In an interview with ThinkProgress yesterday, Gov. Howard Dean laid out the principles that he thinks should guide the health care reform debate. Dean argued against a single-payer system, against an individual mandate, and for extending free health care to all Americans under the age of 25.
The former DNC Chairman advocated building upon the existing employer-based health care system by giving Americans the choice of keeping their existing insurance plan or enrolling in a new public option. “People hate the health care system, but they love their own doctor and they pretty much like the care they get,” he explained. “So what you cannot do is create some system that is going to scare people.”
Dean — who had expressed interest to the Obama White House in becoming HHS Secretary — argued that free choice and competition should be the cornerstones of health reform. “The brilliance of Barack Obama’s plan on the campaign trail was a) no one has to change if they like what they’ve got and b) if you want to, you could essentially buy into Medicare,” Dean said. If Obama enacts health reform that contains a public plan option, Dean predicted that Americans will choose it:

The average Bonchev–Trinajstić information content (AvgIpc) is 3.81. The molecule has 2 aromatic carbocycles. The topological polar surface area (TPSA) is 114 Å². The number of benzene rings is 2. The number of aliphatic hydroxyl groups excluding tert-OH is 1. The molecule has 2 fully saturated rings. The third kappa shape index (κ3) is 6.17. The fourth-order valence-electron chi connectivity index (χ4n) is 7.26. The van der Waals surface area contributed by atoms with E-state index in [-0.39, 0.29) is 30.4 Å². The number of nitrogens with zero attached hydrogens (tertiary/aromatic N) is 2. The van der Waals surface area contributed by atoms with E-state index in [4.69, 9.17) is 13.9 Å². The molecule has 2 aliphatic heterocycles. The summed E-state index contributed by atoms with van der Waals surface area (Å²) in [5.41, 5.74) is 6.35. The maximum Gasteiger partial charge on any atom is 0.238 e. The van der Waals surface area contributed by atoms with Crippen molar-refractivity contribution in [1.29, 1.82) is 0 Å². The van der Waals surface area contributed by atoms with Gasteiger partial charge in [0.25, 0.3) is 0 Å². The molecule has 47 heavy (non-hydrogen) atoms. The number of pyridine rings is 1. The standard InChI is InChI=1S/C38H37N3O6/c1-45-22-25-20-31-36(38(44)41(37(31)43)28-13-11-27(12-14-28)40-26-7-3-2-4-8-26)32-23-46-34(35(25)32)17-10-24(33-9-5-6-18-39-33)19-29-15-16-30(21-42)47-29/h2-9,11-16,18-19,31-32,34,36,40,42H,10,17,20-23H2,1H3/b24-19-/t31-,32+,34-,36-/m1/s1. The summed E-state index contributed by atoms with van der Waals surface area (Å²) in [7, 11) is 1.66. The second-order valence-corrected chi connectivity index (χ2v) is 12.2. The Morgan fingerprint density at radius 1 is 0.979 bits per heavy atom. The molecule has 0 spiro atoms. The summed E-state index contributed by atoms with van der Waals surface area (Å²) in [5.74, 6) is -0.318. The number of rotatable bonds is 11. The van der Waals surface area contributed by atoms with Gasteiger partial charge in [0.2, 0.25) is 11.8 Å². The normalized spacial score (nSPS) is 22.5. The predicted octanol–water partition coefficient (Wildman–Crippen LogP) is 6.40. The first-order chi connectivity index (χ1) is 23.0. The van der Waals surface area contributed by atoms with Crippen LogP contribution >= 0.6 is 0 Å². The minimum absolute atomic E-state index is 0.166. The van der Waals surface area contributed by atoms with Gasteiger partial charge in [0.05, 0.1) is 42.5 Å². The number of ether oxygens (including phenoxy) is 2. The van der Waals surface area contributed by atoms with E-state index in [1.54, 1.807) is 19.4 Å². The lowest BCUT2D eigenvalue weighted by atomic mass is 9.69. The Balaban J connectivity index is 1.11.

The American people will preferentially choose Medicare, but not all of them will choose Medicare. So we will have a hybrid system. Many more people will be in a public sector because it will probably be better for them. But they will only be in the public sector if they want to be, and they can get out of the public sector if they choose to try something different later on. That seems fair to me. I don’t think we should impose a single payer on everybody, but I do think we should give Americans the choice of having one if they like it. If it works for them, that’s what they’ll choose; if it doesn’t work for them, they’ll choose the private sector. But I don’t buy that the private sector has a right to compete and be more inefficient. I don’t think anybody has a right to serve people worse than somebody else just because they’re private sector.
On Thursday, the White House will convene a health care summit that will “include members of Congress and representatives of the health care and insurance industries.” Single-payer advocate Rep. John Conyers (D-MI) is expected to attend. While Obama is busy rallying support for his health care agenda, a conservative patients rights group announced that it is mounting a $20 million misinformation campaign to stop it.